Discrepancy between business and university focus
Aspiring architects get schooled thoroughly in the design process, history and technicalities of architecture. However, unlike for example future artists, architects do not get educated in the business side of architecture. Practice shows us that the most famous and successful architects are often as brilliant managers and businessmen as they are designers. Getting your design commissioned requires a lot of interpersonal skills, finding opportunities and combining contradictory viewpoints.
However, let us try to look into what we have learned—we could use much of it already. According to Hans de Jonge, a TU Delft alumnus who is currently running his own company Oculus Film, the university teaches you how “to think on different levels of abstraction and scale, how to approach a problem, cut it down into manageable pieces, work on them and integrate them.” Critical thinking, analytical skills and the ability to solve problems acquired during our studies are invaluable assets, which are universally valued. Additionally, architecture encourages to develop multi-faceted interests, which broadens horizons and makes you open for and aware of new possibilities. Ruben Bergambagt, also TU graduate, the founder of a Dutch-Chinese architectural office Superimpose, highly values that the University gave him the motivation “to push the boundaries of architecture, question conventions and find innovative solutions to existing and emerging problem statements”.Creative, innovative, how come we - architecture graduates - are not the perfect employees?
Ruben’s advice for future architects is to find a balance between conceptual thinking and the exploration of practical matters. There’s only one way to acquire that: take on an internship and find out how architecture practices run projects in real life. Often young people who just obtained their diploma have no understanding of how differently architectural ventures are run compared to what they have imagined based on how the university projects were structured. The problem is growing, since internships are not a part of formal education anymore. If you want to get a grasp of real life in an office, you still need to pay a tuition fee at the university while receiving almost symbolic salaries from the employer. It creates a challenging situation in which it is problematic for young architects to fulfil the requirements set by the employers. Having not enough experience means that they have to agree to very low salaries, which subsequently encourages a significant part of them to pursue other careers where the entry threshold is not that high.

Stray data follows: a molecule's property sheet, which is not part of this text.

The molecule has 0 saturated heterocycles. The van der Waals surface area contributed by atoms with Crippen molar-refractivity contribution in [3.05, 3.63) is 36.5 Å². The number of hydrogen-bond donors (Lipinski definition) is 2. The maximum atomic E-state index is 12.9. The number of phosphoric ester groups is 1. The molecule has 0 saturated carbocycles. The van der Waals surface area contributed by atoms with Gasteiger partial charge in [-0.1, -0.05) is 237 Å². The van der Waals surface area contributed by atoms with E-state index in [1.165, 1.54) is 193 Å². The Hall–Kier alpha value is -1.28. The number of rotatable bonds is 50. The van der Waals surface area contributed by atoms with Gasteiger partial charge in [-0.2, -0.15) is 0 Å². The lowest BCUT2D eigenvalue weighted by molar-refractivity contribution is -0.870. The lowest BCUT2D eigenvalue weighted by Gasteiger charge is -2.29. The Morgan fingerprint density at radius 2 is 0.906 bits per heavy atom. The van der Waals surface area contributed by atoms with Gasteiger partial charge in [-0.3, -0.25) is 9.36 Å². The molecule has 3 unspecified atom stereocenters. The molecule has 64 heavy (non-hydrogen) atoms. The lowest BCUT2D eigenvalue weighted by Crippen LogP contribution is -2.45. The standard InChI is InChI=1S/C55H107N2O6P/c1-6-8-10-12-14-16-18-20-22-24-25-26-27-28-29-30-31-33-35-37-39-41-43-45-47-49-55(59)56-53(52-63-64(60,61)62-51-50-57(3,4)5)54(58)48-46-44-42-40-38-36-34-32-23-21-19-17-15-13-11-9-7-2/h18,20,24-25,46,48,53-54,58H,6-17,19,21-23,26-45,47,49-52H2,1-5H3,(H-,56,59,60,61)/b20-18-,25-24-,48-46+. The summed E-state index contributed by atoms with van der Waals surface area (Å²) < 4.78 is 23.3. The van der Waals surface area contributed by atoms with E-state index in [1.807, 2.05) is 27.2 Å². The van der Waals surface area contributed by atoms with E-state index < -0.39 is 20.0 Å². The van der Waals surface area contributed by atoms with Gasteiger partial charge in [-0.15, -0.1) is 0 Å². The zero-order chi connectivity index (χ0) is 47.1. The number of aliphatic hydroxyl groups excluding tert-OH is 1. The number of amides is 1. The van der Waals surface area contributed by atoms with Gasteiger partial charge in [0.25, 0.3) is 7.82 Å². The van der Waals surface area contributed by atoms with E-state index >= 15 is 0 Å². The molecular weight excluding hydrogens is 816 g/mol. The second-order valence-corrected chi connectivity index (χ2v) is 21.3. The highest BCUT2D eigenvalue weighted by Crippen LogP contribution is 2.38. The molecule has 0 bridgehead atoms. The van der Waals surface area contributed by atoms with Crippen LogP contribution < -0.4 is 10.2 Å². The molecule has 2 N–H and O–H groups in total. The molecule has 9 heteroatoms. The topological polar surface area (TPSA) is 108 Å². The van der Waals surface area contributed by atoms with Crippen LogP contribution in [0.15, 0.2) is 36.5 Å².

65% OF PRIMARY SCHOOL CHILDREN OF TODAY WILL END UP WORKING IN COMPLETELY NEW, NOT YET EXISTENT JOB TYPES.
Low efficiency, low salary, draining lifestyles
We often ask ourselves why architects are not as well-paid as employees in other disciplines. According to some calculations, comparing the amount of working hours and the amount of work architects are commissioned, the calculated hourly rate evens out to the one of a supermarket cashier. It all seems a lot of hard work with little reward, so why do we, as a community, put our mental and physical health at such a disadvantage? Sportsmen keep health their priority, and in most other professions, overnight and weekend hours get rewarded double the hourly rate. After all, our profession requires comprehensive conceptual, technical, interpersonal and business skills. However, it turns out that the construction industry is being outpaced by the general development ratio of the economy and brings back not enough revenue.
One of the problems of architecture, as formulated by Rem Koolhaas, is the fact it is not fast enough to keep up with the constantly developing and fast-paced world. “Architecture is a profession that takes an enormous amount of time. The least architectural effort takes at least four or five or six years, and that speed is really too slow for the revolutions that are taking place.”1 Architecture means months of designing on such a complex level that it results in a low capacity to react to swift changes.